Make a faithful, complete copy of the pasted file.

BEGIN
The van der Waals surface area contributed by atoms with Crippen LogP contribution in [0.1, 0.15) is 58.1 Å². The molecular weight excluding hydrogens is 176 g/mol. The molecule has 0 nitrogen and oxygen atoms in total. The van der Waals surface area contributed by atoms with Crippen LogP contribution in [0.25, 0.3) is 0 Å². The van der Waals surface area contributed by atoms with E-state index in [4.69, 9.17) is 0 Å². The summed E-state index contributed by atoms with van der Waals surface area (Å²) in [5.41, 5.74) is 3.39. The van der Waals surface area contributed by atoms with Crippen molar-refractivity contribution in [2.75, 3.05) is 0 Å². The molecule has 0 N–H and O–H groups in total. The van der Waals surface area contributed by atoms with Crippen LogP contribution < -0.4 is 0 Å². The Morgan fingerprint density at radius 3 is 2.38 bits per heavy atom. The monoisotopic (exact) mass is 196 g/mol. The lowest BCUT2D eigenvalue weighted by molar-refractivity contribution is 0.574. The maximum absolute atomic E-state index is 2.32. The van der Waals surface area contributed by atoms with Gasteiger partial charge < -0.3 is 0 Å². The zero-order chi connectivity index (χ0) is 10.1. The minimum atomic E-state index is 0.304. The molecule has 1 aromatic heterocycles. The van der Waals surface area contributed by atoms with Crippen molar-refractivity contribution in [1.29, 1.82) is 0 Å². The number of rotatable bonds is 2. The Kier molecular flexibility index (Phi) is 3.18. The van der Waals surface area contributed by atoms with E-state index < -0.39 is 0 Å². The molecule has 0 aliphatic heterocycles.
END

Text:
The van der Waals surface area contributed by atoms with Crippen LogP contribution in [0.1, 0.15) is 58.1 Å². The molecular weight excluding hydrogens is 176 g/mol. The molecule has 0 nitrogen and oxygen atoms in total. The van der Waals surface area contributed by atoms with Crippen LogP contribution in [0.25, 0.3) is 0 Å². The van der Waals surface area contributed by atoms with E-state index in [4.69, 9.17) is 0 Å². The summed E-state index contributed by atoms with van der Waals surface area (Å²) in [5.41, 5.74) is 3.39. The van der Waals surface area contributed by atoms with Crippen molar-refractivity contribution in [2.75, 3.05) is 0 Å². The molecule has 0 N–H and O–H groups in total. The van der Waals surface area contributed by atoms with Crippen LogP contribution < -0.4 is 0 Å². The Morgan fingerprint density at radius 3 is 2.38 bits per heavy atom. The monoisotopic (exact) mass is 196 g/mol. The lowest BCUT2D eigenvalue weighted by molar-refractivity contribution is 0.574. The maximum absolute atomic E-state index is 2.32. The van der Waals surface area contributed by atoms with Gasteiger partial charge < -0.3 is 0 Å². The zero-order chi connectivity index (χ0) is 10.1. The minimum atomic E-state index is 0.304. The molecule has 1 aromatic heterocycles. The van der Waals surface area contributed by atoms with Crippen molar-refractivity contribution in [1.29, 1.82) is 0 Å². The number of rotatable bonds is 2. The Kier molecular flexibility index (Phi) is 3.18. The van der Waals surface area contributed by atoms with E-state index < -0.39 is 0 Å². The molecule has 0 aliphatic heterocycles.